But I couldn’t do much this weekend. By Monday around 5 p.m., I was exhausted, upset and overstimulated so I decided to shut down my laptop, lie down on my couch, and close my eyes. A few moments later, I heard chants outside my window on Bloor Street in Toronto; first inchoate, then clear: “Occupation is a crime! Free, free Palestine!”

I clambered up to see, in horror, that a few hundred of my fellow Torontonians had shown up on my doorstep to march in approval of this unspeakable massacre. For those who claim this was just a march in favour of Palestinian civilians, please give your head a shake. An Instagram post advertising the rally held earlier in the day at Nathan Phillips Square called the terrorists “heroic” and celebrated the “over 30 Zionist hostages captured.”

I remain utterly disturbed by the chants of “Allahu Akbar” that rang out in nearby Mississauga on Saturday night, and the countless individuals on social media who have shown themselves to so lack basic moral architecture that they are celebrating one of the most unambiguous acts of human cruelty in history.

And yet, I would not yield to the various calls over the weekend to suppress these demonstrations. For example, Toronto City Councillors Brad Bradford and James Pasternak wrote to Toronto Mayor Olivia Chow to urge her to “do what is necessary prevent an unlawful pro-Hamas rally” held at Nathan Phillips Square including by not allowing a permit for public space. Bradford and Pasternak pointed to a city-produced event manual that suggests permits will not be issued for events that endorse views that are “likely to promote discrimination, contempt or hatred.”

While the desire to shut down this hateful rally is understandable, what these councillors don’t appear to understand is that freedom of peaceful assembly is a constitutional right that belongs to everyone—even the vilest among us. As the Toronto Police have correctly noted, the Constitution including section 2(c) of the Charter of Rights and Freedoms is the supreme law of Canada and supersedes any municipal policy requiring a permit to gather.

Several legal intellectuals have mused that such demonstrations might reach the rare threshold of “counselling terrorist acts,” a crime under s. 83(01) of the Criminal Code, and thus should be forbidden. I’m skeptical of this claim. It’s true that “counselling terrorist acts” applies to such acts whether in Canada or abroad. However, there is scant case law on what “counselling” consists of. While no doubt images of crowds in London, Sydney, Toronto, and New York praising Hamas are broadly useful to the terror group’s purposes, simply attending a rally and chanting “Free, free Palestine” seems quite remote from actual terrorism. 

 Although anyone who lends their voice and body to support a movement that committed such atrocities is morally broken or at best extremely naïve, the protesters likely were not all terrorists. Judging from news coverage, they seemed to be an admixture of those praising Palestinian resistance and statehood, those condemning what they see as Zionist oppression, and even more repugnant elements who chant things like “Death to Jews”. It’s impossible to separate out the merely morally broken and duped from the murderous terrorists in any street protest, and the criminal law, which imposes the state’s most draconian restriction on liberty— imprisonment— requires clarity and precision.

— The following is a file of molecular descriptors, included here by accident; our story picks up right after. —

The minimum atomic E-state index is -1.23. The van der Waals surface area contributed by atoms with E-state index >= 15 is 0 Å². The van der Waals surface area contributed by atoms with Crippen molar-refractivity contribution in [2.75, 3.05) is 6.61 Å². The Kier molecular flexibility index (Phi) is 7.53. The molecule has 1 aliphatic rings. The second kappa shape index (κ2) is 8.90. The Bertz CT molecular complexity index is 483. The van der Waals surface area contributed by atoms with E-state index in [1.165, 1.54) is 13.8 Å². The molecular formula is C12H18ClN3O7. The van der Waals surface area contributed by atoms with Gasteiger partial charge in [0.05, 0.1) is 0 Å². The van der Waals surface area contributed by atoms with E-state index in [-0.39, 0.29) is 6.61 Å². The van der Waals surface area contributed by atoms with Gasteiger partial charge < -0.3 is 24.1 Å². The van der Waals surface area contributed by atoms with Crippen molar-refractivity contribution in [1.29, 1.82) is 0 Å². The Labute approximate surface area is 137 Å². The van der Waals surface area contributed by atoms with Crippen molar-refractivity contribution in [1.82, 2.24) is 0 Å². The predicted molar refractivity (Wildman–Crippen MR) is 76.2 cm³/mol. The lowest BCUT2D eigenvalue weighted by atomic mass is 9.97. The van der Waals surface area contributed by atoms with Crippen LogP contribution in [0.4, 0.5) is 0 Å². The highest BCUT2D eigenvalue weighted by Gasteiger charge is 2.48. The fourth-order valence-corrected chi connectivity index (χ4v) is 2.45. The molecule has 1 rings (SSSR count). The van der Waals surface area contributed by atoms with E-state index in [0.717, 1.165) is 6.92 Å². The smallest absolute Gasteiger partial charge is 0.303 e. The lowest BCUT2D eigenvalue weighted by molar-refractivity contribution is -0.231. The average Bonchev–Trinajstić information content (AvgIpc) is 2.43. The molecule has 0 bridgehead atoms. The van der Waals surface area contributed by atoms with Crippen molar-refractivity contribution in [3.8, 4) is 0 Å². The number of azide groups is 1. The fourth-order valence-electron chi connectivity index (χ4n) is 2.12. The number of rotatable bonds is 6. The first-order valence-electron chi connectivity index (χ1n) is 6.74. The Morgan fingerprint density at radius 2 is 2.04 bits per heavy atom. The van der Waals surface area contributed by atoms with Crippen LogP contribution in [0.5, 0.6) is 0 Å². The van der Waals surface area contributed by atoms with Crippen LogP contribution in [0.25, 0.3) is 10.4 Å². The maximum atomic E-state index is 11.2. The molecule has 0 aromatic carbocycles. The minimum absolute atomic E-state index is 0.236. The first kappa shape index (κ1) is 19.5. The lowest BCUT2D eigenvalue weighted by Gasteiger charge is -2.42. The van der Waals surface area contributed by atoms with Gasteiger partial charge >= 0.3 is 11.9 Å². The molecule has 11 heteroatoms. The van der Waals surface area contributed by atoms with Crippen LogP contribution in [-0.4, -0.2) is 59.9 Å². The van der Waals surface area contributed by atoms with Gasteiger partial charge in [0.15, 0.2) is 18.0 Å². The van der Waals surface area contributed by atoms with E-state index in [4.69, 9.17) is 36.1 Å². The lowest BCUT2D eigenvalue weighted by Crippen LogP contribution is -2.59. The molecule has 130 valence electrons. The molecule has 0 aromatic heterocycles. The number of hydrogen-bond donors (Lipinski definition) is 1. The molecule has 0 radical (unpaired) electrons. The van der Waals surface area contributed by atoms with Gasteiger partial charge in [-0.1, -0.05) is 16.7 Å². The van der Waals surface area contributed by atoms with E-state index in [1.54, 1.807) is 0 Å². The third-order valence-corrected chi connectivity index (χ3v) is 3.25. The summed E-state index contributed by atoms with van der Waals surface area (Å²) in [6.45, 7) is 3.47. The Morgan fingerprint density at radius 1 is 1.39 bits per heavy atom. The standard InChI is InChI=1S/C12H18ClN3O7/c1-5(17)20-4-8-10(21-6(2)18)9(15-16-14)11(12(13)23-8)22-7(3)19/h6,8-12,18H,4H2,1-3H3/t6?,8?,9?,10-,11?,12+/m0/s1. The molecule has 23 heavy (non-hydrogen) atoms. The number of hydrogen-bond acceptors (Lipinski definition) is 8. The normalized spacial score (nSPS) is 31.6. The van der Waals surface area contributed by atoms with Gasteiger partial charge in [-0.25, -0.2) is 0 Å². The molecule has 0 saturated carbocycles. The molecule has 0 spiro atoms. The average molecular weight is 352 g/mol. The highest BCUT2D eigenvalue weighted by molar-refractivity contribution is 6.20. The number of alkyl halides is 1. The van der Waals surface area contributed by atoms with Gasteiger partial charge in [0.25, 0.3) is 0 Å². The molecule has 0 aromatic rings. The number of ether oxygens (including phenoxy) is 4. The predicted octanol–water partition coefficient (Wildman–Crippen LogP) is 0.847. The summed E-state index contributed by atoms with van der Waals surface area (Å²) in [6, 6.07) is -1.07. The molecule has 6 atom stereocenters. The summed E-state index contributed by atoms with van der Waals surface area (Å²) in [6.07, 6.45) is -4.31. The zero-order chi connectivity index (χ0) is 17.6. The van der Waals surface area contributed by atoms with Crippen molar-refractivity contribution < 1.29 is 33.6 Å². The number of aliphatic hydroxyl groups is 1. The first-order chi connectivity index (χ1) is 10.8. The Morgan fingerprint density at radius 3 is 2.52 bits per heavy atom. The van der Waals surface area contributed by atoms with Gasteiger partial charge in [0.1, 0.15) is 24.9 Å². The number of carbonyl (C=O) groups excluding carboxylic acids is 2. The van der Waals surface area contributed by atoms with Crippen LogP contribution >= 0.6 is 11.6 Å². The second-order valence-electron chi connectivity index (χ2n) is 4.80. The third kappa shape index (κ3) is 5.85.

This does not mean there shouldn’t be arrests. Although peaceful protest is a protected activity under the Charter rights to free expression and free assembly, unlawful acts may be committed in the course of exercising these rights. Police have the right to arrest people for breaches of the peace (s. 31(1) of the Criminal Code), mischief (s. 430), and taking part in a riot (s. 65). A man loudly confronting a small pro-Hamas rally in Calgary this weekend, for example, was charged under the broad police power to prevent breaches of the peace. 

Finally, hate speech—speech which rises to the standard of encouraging “intense detestation, vilification, and calumny” against a specified group, is, for good or for ill, also criminalized in Canada (unlike the United States) under section 319 of the Criminal Code. Given the notorious subjectivity entailed in recognizing when the threshold of hate speech has been crossed, most municipal police forces in Canadian cities have specialized hate crime units that have been deployed at the protests to make or to gather evidence that could lead to arrests later on. It would not surprise me to see arrests related to the pro-Hamas rallies in the coming days after Arabic-speaking officers review some of the footage.

But let’s be clear: acknowledging the rights of Hamas sympathizers to gather and protest does not mean we should lessen our vigilance in denouncing and tracking them. Quite the contrary. As a Jewish person who was imbued from birth with the knowledge that anti-Semitism is the most ancient form of hatred that has always lurked amongst humanity and always will, I see value in allowing these rallies to go ahead. First, it allows me to know who and how many of my fellow Canadians chose to spend their holiday weekend jubilantly celebrating atrocities committed against vulnerable and innocent Jewish civilians. I want to see their faces in full daylight and condemn their depravity with a full throat, not use the criminal law to suppress them and drive them to fester underground. 

Second, if some of these individuals progress from peaceful protesters to aiding and abetting hate crimes or even terrorist acts abroad, allowing them to march in public could create valuable circumstantial evidence that could be used to prevent them from gaining citizenship, or to prosecute them if they commit, conspire or attempt to commit terrorism abroad. I hope CSIS also attended Nathan Phillips Square on Monday.

Third, I agree with Sean Speer who trenchantly wrote earlier this week: “There are perspectives that should rightly be denounced, marginalized, and precluded from receiving public dollars.” I am in favour of publicly naming and shaming every academic who is going into class this week after spending the weekend arguing for the rightfulness of murdering the Israeli relatives of their Jewish students, and every local business owner and union leader who has supported Hamas’s brutality. A free society has other powerful and enduring responses to moral depravity at its disposal besides suppression and criminalization and now is the time to wield them.